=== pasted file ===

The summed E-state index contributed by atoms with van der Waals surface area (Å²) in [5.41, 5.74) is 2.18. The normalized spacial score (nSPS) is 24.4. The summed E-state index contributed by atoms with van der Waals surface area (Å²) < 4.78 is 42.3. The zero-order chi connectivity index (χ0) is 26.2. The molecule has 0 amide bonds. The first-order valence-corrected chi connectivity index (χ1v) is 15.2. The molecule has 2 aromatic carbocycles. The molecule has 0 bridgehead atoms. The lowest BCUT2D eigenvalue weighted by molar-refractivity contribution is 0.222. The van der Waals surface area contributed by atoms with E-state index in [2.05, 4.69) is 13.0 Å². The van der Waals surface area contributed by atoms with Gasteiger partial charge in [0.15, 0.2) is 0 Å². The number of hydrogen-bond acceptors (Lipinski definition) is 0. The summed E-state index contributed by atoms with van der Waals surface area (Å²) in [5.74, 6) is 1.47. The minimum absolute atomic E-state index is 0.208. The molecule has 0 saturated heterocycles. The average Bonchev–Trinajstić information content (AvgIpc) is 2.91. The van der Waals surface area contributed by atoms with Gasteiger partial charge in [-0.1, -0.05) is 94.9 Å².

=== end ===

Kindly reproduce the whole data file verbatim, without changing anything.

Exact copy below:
The summed E-state index contributed by atoms with van der Waals surface area (Å²) in [5.41, 5.74) is 2.18. The normalized spacial score (nSPS) is 24.4. The summed E-state index contributed by atoms with van der Waals surface area (Å²) < 4.78 is 42.3. The zero-order chi connectivity index (χ0) is 26.2. The molecule has 0 amide bonds. The first-order valence-corrected chi connectivity index (χ1v) is 15.2. The molecule has 2 aromatic carbocycles. The molecule has 0 bridgehead atoms. The lowest BCUT2D eigenvalue weighted by molar-refractivity contribution is 0.222. The van der Waals surface area contributed by atoms with E-state index in [2.05, 4.69) is 13.0 Å². The van der Waals surface area contributed by atoms with Gasteiger partial charge in [0.15, 0.2) is 0 Å². The number of hydrogen-bond acceptors (Lipinski definition) is 0. The summed E-state index contributed by atoms with van der Waals surface area (Å²) in [5.74, 6) is 1.47. The minimum absolute atomic E-state index is 0.208. The molecule has 0 saturated heterocycles. The average Bonchev–Trinajstić information content (AvgIpc) is 2.91. The van der Waals surface area contributed by atoms with Gasteiger partial charge in [-0.1, -0.05) is 94.9 Å².